As IAMRA has members all around the world, the conference start time will be different on each day so that the majority of attendees will have at least one day when it will be convenient for them to attend the conference virtually. All attendees will also have the option to attend virtually on every day of the conference.
Sub-themes that will be explored during the conference include physician wellness; disruption in regulation (ranging from impacts of the COVID-19 pandemic to climate change and medical misinformation); and a theme titled “redesigning regulation” that will explore new technologies, such as telehealth and artificial intelligence, and emerging concepts — such as team-based care and humanizing regulation.
All conference sessions will be recorded so that attendees can watch sessions at their leisure if they are unable to attend the live event. Conference content will be different on each day of the three-day event, with daily programming scheduled to be four hours and 15 minutes in duration.
A short video about the conference may be viewed at https://vimeo.com/561785246.
Source: IAMRA announcement, IAMRA.com.
IAMRA Webinar on ‘Humanizing Regulation’ Now Available Online
A recording of the latest in a series of educational webinars from IAMRA, “The Challenge of Humanizing Medical Regulation in a Post-COVID World,” is now available in the Members Only section of the IAMRA website.
In an announcement about the new webinar, IAMRA described it as exploring how the processes of medical regulation “can have a devastating impact on the stress, health and well-being of doctors, particularly when they are under investigation” and examining concepts intended to humanize regulatory processes.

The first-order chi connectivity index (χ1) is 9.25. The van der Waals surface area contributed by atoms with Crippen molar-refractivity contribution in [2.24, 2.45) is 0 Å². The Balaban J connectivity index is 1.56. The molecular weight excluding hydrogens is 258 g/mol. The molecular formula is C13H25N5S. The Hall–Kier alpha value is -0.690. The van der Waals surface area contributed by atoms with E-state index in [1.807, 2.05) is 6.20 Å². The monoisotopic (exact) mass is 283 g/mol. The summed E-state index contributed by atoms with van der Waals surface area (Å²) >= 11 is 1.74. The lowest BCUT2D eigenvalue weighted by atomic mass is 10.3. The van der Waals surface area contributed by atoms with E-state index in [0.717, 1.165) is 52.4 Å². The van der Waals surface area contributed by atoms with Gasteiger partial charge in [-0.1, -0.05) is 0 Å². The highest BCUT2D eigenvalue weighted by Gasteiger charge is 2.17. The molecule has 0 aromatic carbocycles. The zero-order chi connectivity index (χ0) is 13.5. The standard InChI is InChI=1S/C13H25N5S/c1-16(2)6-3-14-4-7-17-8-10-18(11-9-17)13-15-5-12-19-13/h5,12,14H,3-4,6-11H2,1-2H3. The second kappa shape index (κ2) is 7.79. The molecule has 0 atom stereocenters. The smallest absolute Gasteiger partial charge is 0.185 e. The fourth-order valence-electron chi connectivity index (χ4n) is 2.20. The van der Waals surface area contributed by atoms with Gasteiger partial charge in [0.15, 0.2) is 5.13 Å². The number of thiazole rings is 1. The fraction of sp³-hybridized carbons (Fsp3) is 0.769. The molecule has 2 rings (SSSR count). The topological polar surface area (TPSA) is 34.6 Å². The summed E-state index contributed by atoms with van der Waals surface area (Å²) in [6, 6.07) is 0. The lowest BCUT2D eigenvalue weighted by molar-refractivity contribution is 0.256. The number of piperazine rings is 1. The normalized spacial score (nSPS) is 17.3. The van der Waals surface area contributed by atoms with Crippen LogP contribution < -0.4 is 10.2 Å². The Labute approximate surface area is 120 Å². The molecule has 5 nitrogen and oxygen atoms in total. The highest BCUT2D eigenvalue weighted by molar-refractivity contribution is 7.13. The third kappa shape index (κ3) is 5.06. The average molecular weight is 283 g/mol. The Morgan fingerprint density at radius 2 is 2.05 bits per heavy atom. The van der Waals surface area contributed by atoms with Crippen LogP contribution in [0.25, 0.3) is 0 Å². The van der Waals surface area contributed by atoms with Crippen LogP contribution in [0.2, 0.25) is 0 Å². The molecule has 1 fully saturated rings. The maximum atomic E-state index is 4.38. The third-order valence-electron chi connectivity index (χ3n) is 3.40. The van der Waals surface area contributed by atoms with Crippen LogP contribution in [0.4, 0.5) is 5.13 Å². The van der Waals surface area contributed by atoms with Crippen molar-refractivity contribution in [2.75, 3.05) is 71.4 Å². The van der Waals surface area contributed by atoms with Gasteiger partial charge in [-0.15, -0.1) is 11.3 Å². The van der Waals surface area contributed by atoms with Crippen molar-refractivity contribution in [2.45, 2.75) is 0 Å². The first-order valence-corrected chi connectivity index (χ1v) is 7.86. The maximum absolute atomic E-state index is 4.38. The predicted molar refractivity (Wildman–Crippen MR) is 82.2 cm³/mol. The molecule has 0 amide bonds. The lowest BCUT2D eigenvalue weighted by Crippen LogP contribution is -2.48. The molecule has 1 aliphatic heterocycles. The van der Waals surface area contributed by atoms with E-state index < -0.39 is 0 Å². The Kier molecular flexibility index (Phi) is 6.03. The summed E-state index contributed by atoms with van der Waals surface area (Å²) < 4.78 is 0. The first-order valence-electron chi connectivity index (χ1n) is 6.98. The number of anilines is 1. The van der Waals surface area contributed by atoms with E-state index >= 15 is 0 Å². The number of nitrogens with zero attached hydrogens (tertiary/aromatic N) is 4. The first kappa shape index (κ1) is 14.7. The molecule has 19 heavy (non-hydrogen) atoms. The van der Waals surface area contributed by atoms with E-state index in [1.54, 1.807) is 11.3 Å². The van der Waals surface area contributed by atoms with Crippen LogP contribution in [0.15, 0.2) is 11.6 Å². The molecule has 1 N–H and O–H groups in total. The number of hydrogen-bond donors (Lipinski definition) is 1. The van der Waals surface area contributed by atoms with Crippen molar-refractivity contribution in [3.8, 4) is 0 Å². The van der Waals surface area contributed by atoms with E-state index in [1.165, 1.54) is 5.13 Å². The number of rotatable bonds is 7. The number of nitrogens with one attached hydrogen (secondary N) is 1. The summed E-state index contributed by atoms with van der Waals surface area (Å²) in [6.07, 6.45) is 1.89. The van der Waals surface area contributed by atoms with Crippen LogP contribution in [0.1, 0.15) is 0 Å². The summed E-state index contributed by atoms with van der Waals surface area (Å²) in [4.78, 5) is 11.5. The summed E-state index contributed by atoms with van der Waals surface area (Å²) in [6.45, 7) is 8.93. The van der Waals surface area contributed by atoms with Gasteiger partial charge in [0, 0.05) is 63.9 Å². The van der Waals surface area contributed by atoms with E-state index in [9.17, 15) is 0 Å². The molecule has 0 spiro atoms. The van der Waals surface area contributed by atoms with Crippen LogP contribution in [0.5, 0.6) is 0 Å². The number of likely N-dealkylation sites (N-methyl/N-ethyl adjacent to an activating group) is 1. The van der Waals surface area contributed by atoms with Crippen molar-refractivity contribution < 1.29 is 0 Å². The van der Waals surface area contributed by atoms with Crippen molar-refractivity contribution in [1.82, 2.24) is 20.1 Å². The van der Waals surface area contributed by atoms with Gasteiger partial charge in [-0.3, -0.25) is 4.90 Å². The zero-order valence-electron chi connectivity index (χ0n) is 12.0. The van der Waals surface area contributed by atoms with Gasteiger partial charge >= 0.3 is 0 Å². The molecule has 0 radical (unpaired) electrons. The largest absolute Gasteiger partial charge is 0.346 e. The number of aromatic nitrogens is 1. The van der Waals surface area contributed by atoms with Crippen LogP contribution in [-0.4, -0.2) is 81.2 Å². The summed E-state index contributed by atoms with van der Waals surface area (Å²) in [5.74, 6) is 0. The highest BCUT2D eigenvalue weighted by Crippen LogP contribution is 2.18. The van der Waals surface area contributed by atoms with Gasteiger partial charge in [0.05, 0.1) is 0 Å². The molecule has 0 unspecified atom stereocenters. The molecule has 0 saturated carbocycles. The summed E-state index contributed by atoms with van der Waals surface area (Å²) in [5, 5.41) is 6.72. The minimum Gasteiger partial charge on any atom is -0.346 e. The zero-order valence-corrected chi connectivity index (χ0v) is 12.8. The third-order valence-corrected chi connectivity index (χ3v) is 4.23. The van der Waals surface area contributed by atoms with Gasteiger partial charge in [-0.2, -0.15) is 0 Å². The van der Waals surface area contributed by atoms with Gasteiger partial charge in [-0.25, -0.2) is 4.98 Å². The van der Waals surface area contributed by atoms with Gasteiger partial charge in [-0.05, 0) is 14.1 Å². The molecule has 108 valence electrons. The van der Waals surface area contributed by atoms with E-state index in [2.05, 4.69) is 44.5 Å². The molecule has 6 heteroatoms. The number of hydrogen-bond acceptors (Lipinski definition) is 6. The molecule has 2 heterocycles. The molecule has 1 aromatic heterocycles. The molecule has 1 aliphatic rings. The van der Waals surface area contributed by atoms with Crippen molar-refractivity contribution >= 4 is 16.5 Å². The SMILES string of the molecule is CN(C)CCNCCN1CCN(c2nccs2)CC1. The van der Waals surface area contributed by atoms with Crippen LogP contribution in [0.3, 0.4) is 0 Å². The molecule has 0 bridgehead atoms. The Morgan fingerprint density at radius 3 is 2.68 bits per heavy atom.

The IAMRA webinar included discussions of the impact of stress related to medical regulation, particularly in light of the increased pressure on health care professionals as a result of the pandemic environment, asking several key questions:
What have physicians under investigation told regulators about the experience?
What does humane regulation mean?
How should we respond as medical regulators across the world, particularly in the emerging post-Covid world?
Martin Fletcher, CEO of the Australian Health Practitioner Regulation Agency (Ahpra) and a member of IAMRA’s Management Committee, chaired the webinar, and the lead speaker was Anna van der Gaag, former Chair of the Health and Care Professions Council (UK), and now with an academic appointment at University of Surrey. Ms. van der Gaag addressed the topic of “kindness in regulation” — what it means and why it is important — and the growth of “relational regulation.”
Panelists included Susan Biggar, National Engagement Advisor for Ahpra, speaking on how physicians experience medical regulation, and Dr. Heidi Oetter, Registrar of the College of Physician and Surgeons of British Columbia, Canada, and Chair-elect of IAMRA, speaking on how medical regulators are humanizing regulatory processes — especially in the post-COVID environment.
Source: IAMRA email announcement, April 29, 2021